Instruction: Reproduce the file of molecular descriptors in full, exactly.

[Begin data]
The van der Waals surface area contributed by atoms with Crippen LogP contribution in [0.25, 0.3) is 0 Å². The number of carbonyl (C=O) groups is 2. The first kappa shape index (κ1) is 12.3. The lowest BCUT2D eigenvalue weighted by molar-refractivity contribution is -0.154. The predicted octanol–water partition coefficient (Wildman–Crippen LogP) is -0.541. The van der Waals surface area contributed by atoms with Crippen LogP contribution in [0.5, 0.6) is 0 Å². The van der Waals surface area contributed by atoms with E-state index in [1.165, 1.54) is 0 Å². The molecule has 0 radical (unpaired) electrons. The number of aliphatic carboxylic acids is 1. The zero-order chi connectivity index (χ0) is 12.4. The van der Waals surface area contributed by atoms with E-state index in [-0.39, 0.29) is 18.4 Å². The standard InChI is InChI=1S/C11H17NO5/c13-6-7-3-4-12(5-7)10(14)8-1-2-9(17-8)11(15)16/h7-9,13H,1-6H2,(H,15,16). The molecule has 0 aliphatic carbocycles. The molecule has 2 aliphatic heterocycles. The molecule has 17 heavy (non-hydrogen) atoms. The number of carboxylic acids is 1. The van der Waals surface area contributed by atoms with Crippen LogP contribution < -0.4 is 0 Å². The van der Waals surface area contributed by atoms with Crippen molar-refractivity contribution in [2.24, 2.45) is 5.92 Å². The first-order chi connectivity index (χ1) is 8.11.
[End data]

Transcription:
The van der Waals surface area contributed by atoms with Crippen LogP contribution in [0.25, 0.3) is 0 Å². The number of carbonyl (C=O) groups is 2. The first kappa shape index (κ1) is 12.3. The lowest BCUT2D eigenvalue weighted by molar-refractivity contribution is -0.154. The predicted octanol–water partition coefficient (Wildman–Crippen LogP) is -0.541. The van der Waals surface area contributed by atoms with Crippen LogP contribution in [0.5, 0.6) is 0 Å². The van der Waals surface area contributed by atoms with E-state index in [1.165, 1.54) is 0 Å². The molecule has 0 radical (unpaired) electrons. The number of aliphatic carboxylic acids is 1. The zero-order chi connectivity index (χ0) is 12.4. The van der Waals surface area contributed by atoms with E-state index in [-0.39, 0.29) is 18.4 Å². The standard InChI is InChI=1S/C11H17NO5/c13-6-7-3-4-12(5-7)10(14)8-1-2-9(17-8)11(15)16/h7-9,13H,1-6H2,(H,15,16). The molecule has 0 aliphatic carbocycles. The molecule has 2 aliphatic heterocycles. The molecule has 17 heavy (non-hydrogen) atoms. The number of carboxylic acids is 1. The van der Waals surface area contributed by atoms with Crippen LogP contribution < -0.4 is 0 Å². The van der Waals surface area contributed by atoms with Crippen molar-refractivity contribution in [2.24, 2.45) is 5.92 Å². The first-order chi connectivity index (χ1) is 8.11.